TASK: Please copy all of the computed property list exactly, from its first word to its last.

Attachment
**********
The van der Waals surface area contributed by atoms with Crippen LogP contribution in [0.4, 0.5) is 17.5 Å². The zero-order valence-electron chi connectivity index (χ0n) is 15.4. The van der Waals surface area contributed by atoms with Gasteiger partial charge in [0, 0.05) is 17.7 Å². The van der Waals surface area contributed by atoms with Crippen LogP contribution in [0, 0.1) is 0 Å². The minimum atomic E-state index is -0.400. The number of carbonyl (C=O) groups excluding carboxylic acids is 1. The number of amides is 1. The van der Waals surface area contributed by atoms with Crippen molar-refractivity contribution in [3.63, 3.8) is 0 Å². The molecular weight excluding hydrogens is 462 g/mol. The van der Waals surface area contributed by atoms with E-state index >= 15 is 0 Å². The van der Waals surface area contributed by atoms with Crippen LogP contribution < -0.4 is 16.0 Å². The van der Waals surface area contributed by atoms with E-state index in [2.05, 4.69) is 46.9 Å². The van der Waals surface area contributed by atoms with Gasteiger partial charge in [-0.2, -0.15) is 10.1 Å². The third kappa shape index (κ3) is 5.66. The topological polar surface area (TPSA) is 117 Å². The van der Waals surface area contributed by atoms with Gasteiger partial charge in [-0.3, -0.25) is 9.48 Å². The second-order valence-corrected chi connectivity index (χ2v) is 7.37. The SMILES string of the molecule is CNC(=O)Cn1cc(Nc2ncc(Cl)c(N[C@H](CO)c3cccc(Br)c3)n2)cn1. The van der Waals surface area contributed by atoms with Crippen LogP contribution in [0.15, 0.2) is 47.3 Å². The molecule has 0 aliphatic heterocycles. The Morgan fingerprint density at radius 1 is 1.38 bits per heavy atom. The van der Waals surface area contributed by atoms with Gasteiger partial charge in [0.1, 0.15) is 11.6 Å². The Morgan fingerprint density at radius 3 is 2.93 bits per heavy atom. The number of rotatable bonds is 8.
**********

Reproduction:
The van der Waals surface area contributed by atoms with Crippen LogP contribution in [0.4, 0.5) is 17.5 Å². The zero-order valence-electron chi connectivity index (χ0n) is 15.4. The van der Waals surface area contributed by atoms with Gasteiger partial charge in [0, 0.05) is 17.7 Å². The van der Waals surface area contributed by atoms with Crippen LogP contribution in [0, 0.1) is 0 Å². The minimum atomic E-state index is -0.400. The number of carbonyl (C=O) groups excluding carboxylic acids is 1. The number of amides is 1. The van der Waals surface area contributed by atoms with Crippen molar-refractivity contribution in [3.63, 3.8) is 0 Å². The molecular weight excluding hydrogens is 462 g/mol. The van der Waals surface area contributed by atoms with E-state index >= 15 is 0 Å². The van der Waals surface area contributed by atoms with Crippen LogP contribution < -0.4 is 16.0 Å². The van der Waals surface area contributed by atoms with E-state index in [2.05, 4.69) is 46.9 Å². The van der Waals surface area contributed by atoms with Gasteiger partial charge in [-0.2, -0.15) is 10.1 Å². The third kappa shape index (κ3) is 5.66. The topological polar surface area (TPSA) is 117 Å². The van der Waals surface area contributed by atoms with Gasteiger partial charge in [-0.3, -0.25) is 9.48 Å². The second-order valence-corrected chi connectivity index (χ2v) is 7.37. The SMILES string of the molecule is CNC(=O)Cn1cc(Nc2ncc(Cl)c(N[C@H](CO)c3cccc(Br)c3)n2)cn1. The van der Waals surface area contributed by atoms with Crippen LogP contribution in [0.15, 0.2) is 47.3 Å². The molecule has 0 aliphatic heterocycles. The Morgan fingerprint density at radius 1 is 1.38 bits per heavy atom. The van der Waals surface area contributed by atoms with Gasteiger partial charge in [0.1, 0.15) is 11.6 Å². The Morgan fingerprint density at radius 3 is 2.93 bits per heavy atom. The number of rotatable bonds is 8.